Re: Looking for the name of an optimization

Chris F Clark <>
Wed, 02 Apr 2008 11:39:14 -0400

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Related articles
Looking for the name of an optimization (Chris Cox) (2008-03-31)
Re: Looking for the name of an optimization (Diego Novillo) (2008-03-31)
Re: Looking for the name of an optimization (Chris F Clark) (2008-04-02)
Re: Looking for the name of an optimization (2008-04-13)
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From: Chris F Clark <>
Newsgroups: comp.compilers
Date: Wed, 02 Apr 2008 11:39:14 -0400
Organization: The World Public Access UNIX, Brookline, MA
References: 08-03-123 08-03-124
Keywords: optimize
Posted-Date: 02 Apr 2008 22:55:27 EDT

"Diego Novillo" <> writes:

> On Mon, Mar 31, 2008 at 8:36 PM, Chris Cox <> wrote:
>> if (x == 1 && y == 2)
>> z = 300 / (x + y)
>> ==>
>> if (x == 1 && y == 2)
>> z = 100
> In GCC we call it VRP, value range propagation.
> It falls out of the singularity that happens when you have ranges
> where min == max: In this case, inside the then clause of that if(),
> the range for x is [1, 1], the range for y is [2, 2]. After
> propagation, GCC substitutes x with 1, y with 2 and the folders do the
> rest.

The names I have heard for that optimization, from most to least
general are:

1) value range propagation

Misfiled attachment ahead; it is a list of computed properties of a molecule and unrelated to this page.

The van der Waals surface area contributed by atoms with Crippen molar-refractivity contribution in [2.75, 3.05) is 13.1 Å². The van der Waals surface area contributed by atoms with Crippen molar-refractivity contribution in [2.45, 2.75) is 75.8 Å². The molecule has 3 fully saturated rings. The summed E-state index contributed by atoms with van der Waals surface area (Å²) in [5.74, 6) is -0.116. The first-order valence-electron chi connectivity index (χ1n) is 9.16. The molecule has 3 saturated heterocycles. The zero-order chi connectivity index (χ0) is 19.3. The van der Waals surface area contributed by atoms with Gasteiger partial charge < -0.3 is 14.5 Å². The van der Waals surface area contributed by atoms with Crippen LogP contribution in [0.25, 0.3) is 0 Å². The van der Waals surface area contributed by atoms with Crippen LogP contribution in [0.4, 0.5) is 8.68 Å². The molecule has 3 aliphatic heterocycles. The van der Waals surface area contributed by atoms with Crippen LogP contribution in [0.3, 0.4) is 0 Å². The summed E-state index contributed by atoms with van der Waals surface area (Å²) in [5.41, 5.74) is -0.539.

propagating the set of values that a variable (or
                          expression) might have, often restricted to min..max
                          type calculations--hence the word range.

2) value propagation (or value numbering)

                          propagating the exact value (2 for x, 1 for y) that a
                          variable (or expression) might have. note in value
                          propagation, one can also propagate symbolic
                          expressions, and optimize things like

        if (x == y && y != 0)
                z = 300 / (x + y)
        if (x == y && y != 0)
                z = 100 / y; // does not overflow

                by noting that x and y are the same value (without knowing)
                exactly what the value of y is (other than non-zero).

3) constant propagation

                          propagating the exact constant value that a variable
                          (or expression) has.

Note in each case the key word is propagation, that is one takes a
fact established somewhere in a program (the definition point) and
propagates that fact to uses of the variables or expressions involved
in that fact. The key thing one needs is a way of representing the
facts known about variables to keep in the internal database the
compiler is using. For example, with constant propagation, one
usually keeps the value of the constant itself as the representation
(with some way of indicating that a constant value is not know). In
value numbering, one keeps records of where a value for a variable was
computed (looks like ssa doesn't it), and uses the pointer to (number
of) that record as the representation. In min-max value range
propagation, one keeps pairs (min and max) values as the
representation--note that the min and max values could either be
constants (the simple case) or value numbers (the harder case)
depending upon how much complexity one wants to bite off. You can
even do set theoretic computations if you are willing to keep
representations of sets in your database.

Hope this helps,

Chris Clark Internet:
Compiler Resources, Inc. or:
23 Bailey Rd Web Site:
Berlin, MA 01503 voice: (508) 435-5016
USA fax: (978) 838-0263 (24 hours)

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